Thousands of teachers rallied on Friday at Fisher Auditorium in downtown Detroit, voicing their anger over demands from school administrators that they accept pay and benefit cuts.
The mood among teachers attending the rally was generally angry and defiant, with many insisting that they would not accept another contract that involved concessions. The size of the demonstration itself was an indication of the opposition among teachers. Fifty percent or more of the 9,500 members of the Detroit Federation of Teachers (DFT) attended the rally.
There was, however, no presence at the rally of the DFT leadership. No speeches were given to those assembled. Janna Garrison, the union president, stopped by the rally but did not say anything to the teachers, merely making a few comments to the press.
Also noticeable was the absence of any presence from other unions in the AFL-CIO. Teachers reported that they have received enormous support from residents of Detroit, other workers and parents—support that was evident in the blaring of horns of cars passing by the demonstration. However, the unions have done nothing to mobilize this support against the assault on jobs and wages.
These are among the many signs that the union leadership is preparing a sellout of the teachers.
At the rally, supporters of the Socialist Equality Party handed out copies of the statement, “Victory for the Detroit Teachers” and interviewed several workers.
Gregory, a teacher at Douglas Alternative for 38 years, spoke about the broader issues behind the teachers’ struggle. “They are trying to dismantle public schools,” he said. “The first thing they want to do is dismantle the union. We are watching this very closely. For years we have gone along with concessions. We wouldn’t accept the same deal now.”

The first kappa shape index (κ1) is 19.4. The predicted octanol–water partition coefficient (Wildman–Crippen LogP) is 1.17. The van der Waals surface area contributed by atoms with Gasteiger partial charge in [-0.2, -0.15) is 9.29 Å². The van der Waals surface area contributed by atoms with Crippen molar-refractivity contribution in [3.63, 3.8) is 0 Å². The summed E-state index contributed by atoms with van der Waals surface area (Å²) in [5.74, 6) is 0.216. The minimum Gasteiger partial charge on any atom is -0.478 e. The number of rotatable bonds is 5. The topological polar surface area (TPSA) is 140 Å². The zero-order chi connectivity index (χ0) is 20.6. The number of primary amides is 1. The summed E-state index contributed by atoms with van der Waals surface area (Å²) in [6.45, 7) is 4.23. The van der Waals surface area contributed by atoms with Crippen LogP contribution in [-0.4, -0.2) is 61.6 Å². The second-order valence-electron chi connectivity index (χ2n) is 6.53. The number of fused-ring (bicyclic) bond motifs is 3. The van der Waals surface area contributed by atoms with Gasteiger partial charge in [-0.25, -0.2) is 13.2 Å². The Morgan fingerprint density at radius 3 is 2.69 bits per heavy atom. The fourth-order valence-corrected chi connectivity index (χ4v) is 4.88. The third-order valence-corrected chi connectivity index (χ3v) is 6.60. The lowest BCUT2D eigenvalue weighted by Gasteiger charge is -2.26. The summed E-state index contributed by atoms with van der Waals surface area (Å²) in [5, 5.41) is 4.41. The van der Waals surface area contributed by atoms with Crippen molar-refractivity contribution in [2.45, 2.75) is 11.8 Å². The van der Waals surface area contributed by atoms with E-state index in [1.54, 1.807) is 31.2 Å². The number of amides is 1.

“The bottom line is, they are taking money out of education—to finance the war, for one thing,” Gregory said. “We could easily fund Detroit schools with that money.”
“An attack on public education is an assault on the middle class,” he said. “This is a class struggle. For people to move up, it starts with education. They are putting this country at risk. There are a few people making a billion dollars, and the rest of us are losing. This is not just in Detroit. This is a national thing. But they know that if they can attack public education in Detroit, they can pull it off in the rest of the country.”
John, a teacher at Heilmann Elementary for 26 years,said that the attack on teachers was part of a nationwide assault. “It’s private industry and their lobbyists that make—buy—the policies,” he said. “They want to privatize education, push charter schools for profit. How do you privatize education? You have to break the unions and destroy the public school system.”
Many teachers raised the issue of charter schools—including private religious schools—which have become much more common in Detroit as the public schools have deteriorated. One teacher held a homemade sign reading: “Why are there so many ministers in our school mix? They are opening church schools with public money.”
Ray, a teacher at Joy Middle School, said: “This is about wasted money. They have been wasting money for 30 years—on administration, on big contracts to outside corporations. They are paying Aramark $16 million a year for food service, but all they are is a layer of bureaucracy. Administrators are paid big salaries.